#TrendingNews Blog Business Entertainment Environment Health Lifestyle News Analysis Opinion Science Sports Technology World News
What Does the Attempted Assassination of Salman Rushdie Mean?

Photo credit: Joshua Goodman/AP Photo

The attempt on controversial British-American Indian-born author Salman Rushdie’s life in New York on 12 August has generated mixed reactions from across the globe. While the latest news on Rushdie’s condition continues to be released to the public, it is worth thinking about what implications this incident has in the 21st century, and the important lessons to be learned. Here, I provide entryways into learning about Salman Rushdie, the context that led to his attempted assassination, and how we should be thinking about the attacker, the attacked, and religious extremism in general.


Rushdie, now 75, boasts a writing career that spans nearly 50 years. While his first book, Grimus (1975), did not gain much attention, his second book, Midnight’s Children (1981), was an unprecedented success. The novel, which won the 1981 Booker Prize and the 1993 and 2008 Best of the Bookers - i.e. the best Booker Prize novel to have been selected in 25 and 40 years respectively - combines magical realism with historical fiction to tell a story about India’s history since independence.


However, Rushdie’s fourth novel, The Satanic Verses (1988), which is a magical realist novel inspired by the life of the prophet Muhammad, immediately generated an influx of negative attention from Muslim readers, who felt that many of Rushdie’s authorial choices showed a deliberate mocking of Islam’s core tenets. For example, Rushdie names Muhammad’s namesake in the book Mahound, which was an archaic alternative name for Muhammad used by Christians in the Middle Ages who believed he was a demon or devil. In addition to the name choice, Mahound’s interactions with his scribe, Salman the Persian - who uncoincidentally shares Rushdie’s first name - suggest that the Quran is not a divine creation, but the work of a man who hopes to spread his personal beliefs to the rest of the world. Such a portrayal of Islam’s most sacred text clashes with many believers, who take the Quran to be the literal word of God.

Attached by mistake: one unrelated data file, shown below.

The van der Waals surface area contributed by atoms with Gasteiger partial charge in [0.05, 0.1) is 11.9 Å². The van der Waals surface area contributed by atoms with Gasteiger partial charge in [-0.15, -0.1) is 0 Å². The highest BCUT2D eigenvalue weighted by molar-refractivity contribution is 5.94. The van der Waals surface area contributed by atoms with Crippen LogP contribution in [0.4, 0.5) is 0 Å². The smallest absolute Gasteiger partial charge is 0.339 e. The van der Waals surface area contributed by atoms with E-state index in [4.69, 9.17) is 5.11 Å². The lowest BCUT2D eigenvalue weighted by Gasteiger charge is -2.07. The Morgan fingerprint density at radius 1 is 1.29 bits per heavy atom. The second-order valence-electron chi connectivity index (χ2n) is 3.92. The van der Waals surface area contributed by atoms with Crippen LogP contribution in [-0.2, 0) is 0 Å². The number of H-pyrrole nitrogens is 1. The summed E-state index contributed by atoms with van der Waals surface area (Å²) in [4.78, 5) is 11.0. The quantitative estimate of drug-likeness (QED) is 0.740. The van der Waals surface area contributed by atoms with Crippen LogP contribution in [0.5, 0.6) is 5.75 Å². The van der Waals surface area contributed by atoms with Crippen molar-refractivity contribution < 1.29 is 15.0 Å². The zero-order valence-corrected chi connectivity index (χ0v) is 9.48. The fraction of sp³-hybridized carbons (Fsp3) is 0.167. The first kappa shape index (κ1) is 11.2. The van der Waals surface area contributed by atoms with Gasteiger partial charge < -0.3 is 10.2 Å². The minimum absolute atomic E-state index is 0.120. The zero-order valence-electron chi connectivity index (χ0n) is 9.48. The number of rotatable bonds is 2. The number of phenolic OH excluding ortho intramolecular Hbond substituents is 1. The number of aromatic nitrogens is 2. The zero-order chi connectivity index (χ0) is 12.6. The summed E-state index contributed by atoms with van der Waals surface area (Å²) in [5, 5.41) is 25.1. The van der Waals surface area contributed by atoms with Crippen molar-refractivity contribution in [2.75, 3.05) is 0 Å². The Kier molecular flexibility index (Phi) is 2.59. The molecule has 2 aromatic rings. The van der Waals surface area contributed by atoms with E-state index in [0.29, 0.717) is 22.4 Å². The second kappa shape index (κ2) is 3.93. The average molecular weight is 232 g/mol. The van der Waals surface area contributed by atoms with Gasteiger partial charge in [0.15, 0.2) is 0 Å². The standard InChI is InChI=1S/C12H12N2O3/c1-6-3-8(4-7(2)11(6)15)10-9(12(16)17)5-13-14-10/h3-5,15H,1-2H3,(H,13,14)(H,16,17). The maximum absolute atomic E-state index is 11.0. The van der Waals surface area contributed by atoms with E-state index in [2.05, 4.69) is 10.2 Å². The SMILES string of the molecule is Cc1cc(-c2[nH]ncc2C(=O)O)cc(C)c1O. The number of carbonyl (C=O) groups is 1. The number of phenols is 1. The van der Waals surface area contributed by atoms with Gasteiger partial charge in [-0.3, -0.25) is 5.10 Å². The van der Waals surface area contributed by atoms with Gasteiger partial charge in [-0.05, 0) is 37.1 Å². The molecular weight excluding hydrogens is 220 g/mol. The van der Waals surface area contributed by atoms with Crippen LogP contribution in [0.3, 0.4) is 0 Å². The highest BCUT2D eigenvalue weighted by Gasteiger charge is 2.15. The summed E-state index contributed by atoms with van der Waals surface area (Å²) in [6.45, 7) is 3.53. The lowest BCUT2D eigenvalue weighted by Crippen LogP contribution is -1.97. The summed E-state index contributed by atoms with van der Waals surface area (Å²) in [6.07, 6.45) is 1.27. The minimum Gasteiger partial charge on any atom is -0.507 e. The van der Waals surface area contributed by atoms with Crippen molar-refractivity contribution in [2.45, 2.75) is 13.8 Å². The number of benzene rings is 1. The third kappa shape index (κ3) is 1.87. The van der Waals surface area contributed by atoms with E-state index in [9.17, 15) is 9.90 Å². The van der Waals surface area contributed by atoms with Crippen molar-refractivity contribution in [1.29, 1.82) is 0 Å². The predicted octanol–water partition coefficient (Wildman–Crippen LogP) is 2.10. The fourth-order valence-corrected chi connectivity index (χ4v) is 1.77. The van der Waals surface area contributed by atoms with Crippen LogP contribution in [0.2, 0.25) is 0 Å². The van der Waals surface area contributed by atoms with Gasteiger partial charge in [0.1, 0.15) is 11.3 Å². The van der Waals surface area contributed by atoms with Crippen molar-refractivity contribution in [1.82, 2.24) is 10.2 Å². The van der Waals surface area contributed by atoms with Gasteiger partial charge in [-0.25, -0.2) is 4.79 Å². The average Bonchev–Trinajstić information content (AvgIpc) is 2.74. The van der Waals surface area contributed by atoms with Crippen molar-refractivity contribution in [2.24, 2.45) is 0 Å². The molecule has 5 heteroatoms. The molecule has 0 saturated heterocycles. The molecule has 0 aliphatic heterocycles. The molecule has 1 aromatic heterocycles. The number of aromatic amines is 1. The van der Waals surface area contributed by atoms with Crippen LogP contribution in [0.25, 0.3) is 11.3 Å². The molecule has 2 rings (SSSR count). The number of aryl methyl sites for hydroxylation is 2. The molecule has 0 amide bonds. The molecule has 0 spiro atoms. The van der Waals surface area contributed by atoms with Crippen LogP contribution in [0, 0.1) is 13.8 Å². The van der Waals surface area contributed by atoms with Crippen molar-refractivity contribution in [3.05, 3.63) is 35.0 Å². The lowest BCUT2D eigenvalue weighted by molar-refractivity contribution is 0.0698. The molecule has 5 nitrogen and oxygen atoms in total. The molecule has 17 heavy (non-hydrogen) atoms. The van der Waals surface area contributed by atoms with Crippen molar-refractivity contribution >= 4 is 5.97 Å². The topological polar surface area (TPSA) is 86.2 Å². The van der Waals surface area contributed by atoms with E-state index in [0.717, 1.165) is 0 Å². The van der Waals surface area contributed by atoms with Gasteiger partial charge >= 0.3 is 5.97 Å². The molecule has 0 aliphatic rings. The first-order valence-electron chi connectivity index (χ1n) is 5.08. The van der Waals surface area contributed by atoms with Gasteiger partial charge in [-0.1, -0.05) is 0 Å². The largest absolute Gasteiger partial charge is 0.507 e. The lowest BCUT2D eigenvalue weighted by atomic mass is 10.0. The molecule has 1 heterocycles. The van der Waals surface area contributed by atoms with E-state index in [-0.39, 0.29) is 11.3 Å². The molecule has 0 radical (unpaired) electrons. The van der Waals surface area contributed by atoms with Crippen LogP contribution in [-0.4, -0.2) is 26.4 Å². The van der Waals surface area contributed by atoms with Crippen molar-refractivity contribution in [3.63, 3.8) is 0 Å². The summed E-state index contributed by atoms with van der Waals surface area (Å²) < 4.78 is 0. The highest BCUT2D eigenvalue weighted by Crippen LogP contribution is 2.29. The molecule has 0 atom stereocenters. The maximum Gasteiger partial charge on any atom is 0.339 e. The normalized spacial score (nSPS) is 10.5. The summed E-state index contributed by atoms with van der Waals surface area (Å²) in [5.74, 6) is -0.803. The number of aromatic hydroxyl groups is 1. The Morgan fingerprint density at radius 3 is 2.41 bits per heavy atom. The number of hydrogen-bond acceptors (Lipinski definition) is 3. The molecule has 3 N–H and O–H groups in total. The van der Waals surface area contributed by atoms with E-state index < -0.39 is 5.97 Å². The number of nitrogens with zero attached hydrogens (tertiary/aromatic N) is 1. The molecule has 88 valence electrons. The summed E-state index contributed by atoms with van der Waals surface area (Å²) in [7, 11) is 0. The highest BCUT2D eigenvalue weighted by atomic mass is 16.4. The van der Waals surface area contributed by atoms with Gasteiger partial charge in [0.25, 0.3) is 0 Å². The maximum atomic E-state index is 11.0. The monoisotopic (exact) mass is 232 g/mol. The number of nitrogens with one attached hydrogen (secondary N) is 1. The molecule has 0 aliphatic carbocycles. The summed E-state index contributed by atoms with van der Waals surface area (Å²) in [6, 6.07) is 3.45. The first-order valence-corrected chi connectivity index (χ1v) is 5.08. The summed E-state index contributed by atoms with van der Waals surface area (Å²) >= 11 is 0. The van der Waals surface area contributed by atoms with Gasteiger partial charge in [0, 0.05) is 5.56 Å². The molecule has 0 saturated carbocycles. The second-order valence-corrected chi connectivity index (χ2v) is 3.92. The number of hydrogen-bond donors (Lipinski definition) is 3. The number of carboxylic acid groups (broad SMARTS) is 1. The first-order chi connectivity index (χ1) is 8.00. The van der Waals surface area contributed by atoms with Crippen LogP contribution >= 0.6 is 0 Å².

Therefore, after the book’s publication in the UK in September 1988, and its US publication in February 1989, Muslims took to the streets in protest. Import of the book was banned in India, Bangladesh, Sudan, South Africa, Kenya, Thailand, Tanzania, Indonesia, Singapore, and Venezuela over the following year. Furthermore, bookstores stocking the book in the UK and US were bombed.


However, the most serious consequence was the issuing of a fatwa - a religious ruling on a point of Islamic law given by a qualified legal scholar known as a mufti - in February 1989 by Iranian leader Ayatollah Ruhollah Khomeini, who ordered Rushdie’s killing. Due to the fatwa, Rushdie was forced to go into hiding with the protection of the British government for the next nine years. During this period, Rushdie continued to write books, and gradually became more publicly active, despite the fact that Khomeini’s successor, Ali Khamenei, decided to uphold the fatwa issued by Khomeini.